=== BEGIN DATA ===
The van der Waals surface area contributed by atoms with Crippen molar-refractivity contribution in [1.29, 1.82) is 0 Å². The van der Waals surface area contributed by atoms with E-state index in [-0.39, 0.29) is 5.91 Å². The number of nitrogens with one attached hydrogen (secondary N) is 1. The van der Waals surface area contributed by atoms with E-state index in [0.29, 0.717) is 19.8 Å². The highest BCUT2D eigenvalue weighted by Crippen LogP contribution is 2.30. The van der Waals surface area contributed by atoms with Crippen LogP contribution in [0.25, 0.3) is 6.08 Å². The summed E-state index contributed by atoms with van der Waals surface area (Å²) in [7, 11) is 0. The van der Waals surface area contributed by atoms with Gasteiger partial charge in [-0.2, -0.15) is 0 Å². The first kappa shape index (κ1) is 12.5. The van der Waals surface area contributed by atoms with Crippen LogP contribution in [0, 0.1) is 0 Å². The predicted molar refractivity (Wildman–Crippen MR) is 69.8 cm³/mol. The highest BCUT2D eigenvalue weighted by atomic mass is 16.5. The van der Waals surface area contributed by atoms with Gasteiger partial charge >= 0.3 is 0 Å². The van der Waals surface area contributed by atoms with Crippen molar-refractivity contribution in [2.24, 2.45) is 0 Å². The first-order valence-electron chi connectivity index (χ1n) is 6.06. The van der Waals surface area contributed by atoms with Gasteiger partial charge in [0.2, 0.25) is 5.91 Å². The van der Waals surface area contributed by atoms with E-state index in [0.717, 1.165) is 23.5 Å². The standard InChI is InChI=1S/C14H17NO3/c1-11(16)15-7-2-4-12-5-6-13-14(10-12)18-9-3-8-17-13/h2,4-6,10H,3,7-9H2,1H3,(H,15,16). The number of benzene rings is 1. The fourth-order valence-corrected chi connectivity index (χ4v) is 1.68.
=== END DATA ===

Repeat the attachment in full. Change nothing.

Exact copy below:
The van der Waals surface area contributed by atoms with Crippen molar-refractivity contribution in [1.29, 1.82) is 0 Å². The van der Waals surface area contributed by atoms with E-state index in [-0.39, 0.29) is 5.91 Å². The number of nitrogens with one attached hydrogen (secondary N) is 1. The van der Waals surface area contributed by atoms with E-state index in [0.29, 0.717) is 19.8 Å². The highest BCUT2D eigenvalue weighted by Crippen LogP contribution is 2.30. The van der Waals surface area contributed by atoms with Crippen LogP contribution in [0.25, 0.3) is 6.08 Å². The summed E-state index contributed by atoms with van der Waals surface area (Å²) in [7, 11) is 0. The van der Waals surface area contributed by atoms with Gasteiger partial charge in [-0.2, -0.15) is 0 Å². The first kappa shape index (κ1) is 12.5. The van der Waals surface area contributed by atoms with Crippen LogP contribution in [0, 0.1) is 0 Å². The predicted molar refractivity (Wildman–Crippen MR) is 69.8 cm³/mol. The highest BCUT2D eigenvalue weighted by atomic mass is 16.5. The van der Waals surface area contributed by atoms with Gasteiger partial charge >= 0.3 is 0 Å². The van der Waals surface area contributed by atoms with Crippen molar-refractivity contribution in [2.24, 2.45) is 0 Å². The first-order valence-electron chi connectivity index (χ1n) is 6.06. The van der Waals surface area contributed by atoms with Gasteiger partial charge in [0.2, 0.25) is 5.91 Å². The van der Waals surface area contributed by atoms with E-state index in [0.717, 1.165) is 23.5 Å². The standard InChI is InChI=1S/C14H17NO3/c1-11(16)15-7-2-4-12-5-6-13-14(10-12)18-9-3-8-17-13/h2,4-6,10H,3,7-9H2,1H3,(H,15,16). The number of benzene rings is 1. The fourth-order valence-corrected chi connectivity index (χ4v) is 1.68.